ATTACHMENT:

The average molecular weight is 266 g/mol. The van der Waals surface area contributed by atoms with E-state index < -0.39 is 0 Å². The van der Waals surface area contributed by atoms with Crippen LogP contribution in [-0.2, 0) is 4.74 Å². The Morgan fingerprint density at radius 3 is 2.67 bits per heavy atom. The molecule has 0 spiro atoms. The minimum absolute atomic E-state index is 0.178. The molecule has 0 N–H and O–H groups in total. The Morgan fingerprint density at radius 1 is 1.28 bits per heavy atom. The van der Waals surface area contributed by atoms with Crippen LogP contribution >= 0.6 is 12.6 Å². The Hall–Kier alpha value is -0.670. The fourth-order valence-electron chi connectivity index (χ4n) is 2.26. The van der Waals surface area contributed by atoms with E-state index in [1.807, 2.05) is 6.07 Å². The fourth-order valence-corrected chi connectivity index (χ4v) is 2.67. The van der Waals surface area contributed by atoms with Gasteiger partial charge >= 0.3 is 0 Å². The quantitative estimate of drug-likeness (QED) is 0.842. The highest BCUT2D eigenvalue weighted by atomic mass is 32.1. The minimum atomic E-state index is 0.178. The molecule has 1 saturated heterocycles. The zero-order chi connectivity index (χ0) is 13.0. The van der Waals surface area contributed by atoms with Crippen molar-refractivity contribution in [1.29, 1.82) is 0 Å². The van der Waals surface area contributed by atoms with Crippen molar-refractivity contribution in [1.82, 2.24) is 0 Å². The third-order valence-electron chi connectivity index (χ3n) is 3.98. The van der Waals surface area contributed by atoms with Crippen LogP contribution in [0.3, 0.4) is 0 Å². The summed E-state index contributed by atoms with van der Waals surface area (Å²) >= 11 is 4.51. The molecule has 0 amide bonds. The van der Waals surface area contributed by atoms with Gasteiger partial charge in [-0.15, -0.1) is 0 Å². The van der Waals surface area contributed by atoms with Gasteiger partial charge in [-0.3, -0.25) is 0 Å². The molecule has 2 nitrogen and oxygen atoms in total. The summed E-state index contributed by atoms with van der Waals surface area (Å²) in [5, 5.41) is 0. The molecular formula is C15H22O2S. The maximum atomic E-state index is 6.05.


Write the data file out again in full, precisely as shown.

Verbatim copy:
The average molecular weight is 266 g/mol. The van der Waals surface area contributed by atoms with E-state index < -0.39 is 0 Å². The van der Waals surface area contributed by atoms with Crippen LogP contribution in [-0.2, 0) is 4.74 Å². The Morgan fingerprint density at radius 3 is 2.67 bits per heavy atom. The molecule has 0 spiro atoms. The minimum absolute atomic E-state index is 0.178. The molecule has 0 N–H and O–H groups in total. The Morgan fingerprint density at radius 1 is 1.28 bits per heavy atom. The van der Waals surface area contributed by atoms with Crippen LogP contribution >= 0.6 is 12.6 Å². The Hall–Kier alpha value is -0.670. The fourth-order valence-electron chi connectivity index (χ4n) is 2.26. The van der Waals surface area contributed by atoms with E-state index in [1.807, 2.05) is 6.07 Å². The fourth-order valence-corrected chi connectivity index (χ4v) is 2.67. The van der Waals surface area contributed by atoms with Gasteiger partial charge >= 0.3 is 0 Å². The quantitative estimate of drug-likeness (QED) is 0.842. The highest BCUT2D eigenvalue weighted by atomic mass is 32.1. The minimum atomic E-state index is 0.178. The molecule has 1 saturated heterocycles. The zero-order chi connectivity index (χ0) is 13.0. The van der Waals surface area contributed by atoms with Crippen molar-refractivity contribution in [1.29, 1.82) is 0 Å². The van der Waals surface area contributed by atoms with Crippen molar-refractivity contribution in [1.82, 2.24) is 0 Å². The third-order valence-electron chi connectivity index (χ3n) is 3.98. The van der Waals surface area contributed by atoms with Crippen LogP contribution in [0.3, 0.4) is 0 Å². The summed E-state index contributed by atoms with van der Waals surface area (Å²) >= 11 is 4.51. The molecule has 0 amide bonds. The van der Waals surface area contributed by atoms with Gasteiger partial charge in [-0.15, -0.1) is 0 Å². The van der Waals surface area contributed by atoms with Gasteiger partial charge in [-0.3, -0.25) is 0 Å². The molecule has 2 nitrogen and oxygen atoms in total. The summed E-state index contributed by atoms with van der Waals surface area (Å²) in [5, 5.41) is 0. The molecular formula is C15H22O2S. The maximum atomic E-state index is 6.05.